Abstract: Interactions between loan loss provisioning rules and business cycle fluctuations are studied in a dynamic stochastic general equilibrium model with credit market imperfections. With a backward-looking provisioning system, provisions are triggered by past due payments, which, in turn, depend on current economic conditions and the loan loss reserves-loan ratio. With a forward-looking system, both past due payments and expected losses over the whole business cycle are accounted for, and provisions are smoothed over the cycle. Experiments show that holding more provisions can reduce the procyclicality of the financial system. However, a forward-looking provisioning regime can increase or lower procyclicality, depending on whether holding more loan loss reserves translates into a higher or lower fraction of nonperforming loans. A credit gap-augmented Taylor rule, coupled with a backward-looking provisioning system may be quite effective at mitigating real and financial volatility
    Date: 2013
  4. By: Harry DeAngelo; René M. Stulz
    Abstract: Liquidity production is a central role of banks. We show that, under idealized conditions, high leverage is optimal for banks when there is a market premium for (socially valuable) liquid financial claims and no deviations from Modigliani and Miller (1958) due to agency problems, deposit insurance, taxes, or any other distortions. Our model can explain (i) why bank leverage increased over the last 150 years or so, (ii) why high bank leverage per se does not necessarily cause systemic risk, and (iii) why limits on the leverage of regulated banks impede their ability to compete with unregulated shadow banks. Our model indicates that MM’s debt-equity neutrality principle is inapplicable to banks. Because debt-equity neutrality assigns zero weight to the social value of liquidity, it is an inappropriately equity-biased baseline for assessing whether the high leverage ratios of real-world banks are excessive.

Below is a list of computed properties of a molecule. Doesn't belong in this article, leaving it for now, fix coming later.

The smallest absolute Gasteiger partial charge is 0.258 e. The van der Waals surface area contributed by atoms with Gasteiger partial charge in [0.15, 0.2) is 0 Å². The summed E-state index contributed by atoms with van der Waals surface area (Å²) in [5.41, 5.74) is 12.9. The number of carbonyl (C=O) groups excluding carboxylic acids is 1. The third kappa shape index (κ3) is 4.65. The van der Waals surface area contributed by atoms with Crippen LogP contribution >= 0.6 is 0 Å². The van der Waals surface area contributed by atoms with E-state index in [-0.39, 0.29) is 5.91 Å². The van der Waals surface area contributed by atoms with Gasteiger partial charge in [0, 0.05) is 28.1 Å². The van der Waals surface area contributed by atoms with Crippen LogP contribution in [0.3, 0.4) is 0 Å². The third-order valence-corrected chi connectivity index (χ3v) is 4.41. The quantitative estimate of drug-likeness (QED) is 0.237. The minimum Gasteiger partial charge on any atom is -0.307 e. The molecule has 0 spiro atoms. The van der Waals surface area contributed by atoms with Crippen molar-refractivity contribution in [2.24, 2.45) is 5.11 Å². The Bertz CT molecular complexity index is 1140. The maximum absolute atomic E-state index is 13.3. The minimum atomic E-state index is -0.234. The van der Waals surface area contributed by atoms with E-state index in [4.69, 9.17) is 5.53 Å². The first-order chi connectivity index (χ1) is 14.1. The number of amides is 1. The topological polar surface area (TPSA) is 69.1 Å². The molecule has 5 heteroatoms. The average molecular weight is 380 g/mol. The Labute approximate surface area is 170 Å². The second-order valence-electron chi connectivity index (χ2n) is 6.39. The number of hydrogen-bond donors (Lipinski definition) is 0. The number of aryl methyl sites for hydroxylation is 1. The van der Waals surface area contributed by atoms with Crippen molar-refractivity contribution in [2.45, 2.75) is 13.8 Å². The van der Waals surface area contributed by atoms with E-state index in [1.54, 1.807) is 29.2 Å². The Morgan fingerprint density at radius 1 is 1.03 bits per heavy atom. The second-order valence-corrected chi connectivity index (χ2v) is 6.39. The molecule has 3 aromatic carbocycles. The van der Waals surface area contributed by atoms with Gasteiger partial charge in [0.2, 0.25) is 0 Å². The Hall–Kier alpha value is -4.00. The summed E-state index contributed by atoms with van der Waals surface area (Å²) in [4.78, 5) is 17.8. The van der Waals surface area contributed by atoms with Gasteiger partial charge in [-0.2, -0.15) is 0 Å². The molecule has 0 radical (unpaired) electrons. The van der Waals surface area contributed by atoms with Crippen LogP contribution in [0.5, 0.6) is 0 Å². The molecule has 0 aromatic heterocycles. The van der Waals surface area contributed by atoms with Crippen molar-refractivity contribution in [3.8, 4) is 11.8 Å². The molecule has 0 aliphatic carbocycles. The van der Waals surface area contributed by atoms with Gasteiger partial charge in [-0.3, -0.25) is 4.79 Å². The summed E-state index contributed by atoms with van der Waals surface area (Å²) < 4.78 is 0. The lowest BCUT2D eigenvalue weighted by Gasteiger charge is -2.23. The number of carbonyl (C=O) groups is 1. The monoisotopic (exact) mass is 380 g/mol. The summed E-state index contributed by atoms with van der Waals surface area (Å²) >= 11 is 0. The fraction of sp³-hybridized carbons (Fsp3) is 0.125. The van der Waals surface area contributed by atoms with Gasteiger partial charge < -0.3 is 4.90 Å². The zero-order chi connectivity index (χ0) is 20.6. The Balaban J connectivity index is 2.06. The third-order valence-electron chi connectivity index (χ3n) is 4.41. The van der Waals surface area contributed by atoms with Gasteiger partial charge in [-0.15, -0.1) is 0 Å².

JEL: E42 E51 G01 G21 G32 L51
    Date: 2013–06
  5. By: Hendrik Hakenes (University of Bonn, Finance Department); Isabel Schnabel (Gutenberg School of Management and Economics, Johannes Gutenberg University Mainz)
    Abstract: This paper shows that bonus contracts may arise endogenously as a response to agency problems within banks, and analyzes how compensation schemes change in reaction to anticipated bail-outs. If there is a risk-shifting problem, bail-out expectations lead to steeper bonus schemes and even more risk-taking. If there is an effort problem, the compensation scheme becomes flatter and effort decreases. If both types of agency problems are present, a sufficiently large increase in bailout perceptions makes it optimal for a welfare-maximizing regulator to impose caps on bank bonuses. In contrast, raising managers’ liability can be counterproductive.
    Keywords: bonus payments, bank bail-outs, bank management compensation, risk-shifting, underinvestment, limited and unlimited liability
    JEL: J33 G21 G28 M52
    Date: 2013–02
  6. By: Samuel Ronnqvist; Peter Sarlin
    Abstract: In the wake of the ongoing global financial crisis, interdependencies among banks have come into focus in trying to assess systemic risk. To date, such analysis has largely been based on numerical data. By contrast, this study attempts to gain further insight into bank interconnections by tapping into financial discussion. Co-mentions of bank names are turned into a network, which can be visualized and analyzed quantitatively, in order to illustrate characteristics of individual banks and the network as a whole. The approach allows for the study of temporal dynamics of the network, to highlight changing patterns of discussion that reflect real-world events, the current financial crisis in particular. For instance, it depicts how connections from distressed banks to other banks and supervisory authorities have emerged and faded over time, as well as how global shifts in network structure coincide with severe crisis episodes. The usage of textual data holds an additional advantage in the possibility of gaining a more qualitative understanding of an observed interrelation, through its context. We illustrate our approach using a case study on Finnish banks and financial institutions. The data set comprises 3.9M posts from online, financial and business-related discussion, during the years 2004 to 2012. Future research includes analyzing European news articles with a broader perspective, and a focus on improving semantic description of relations.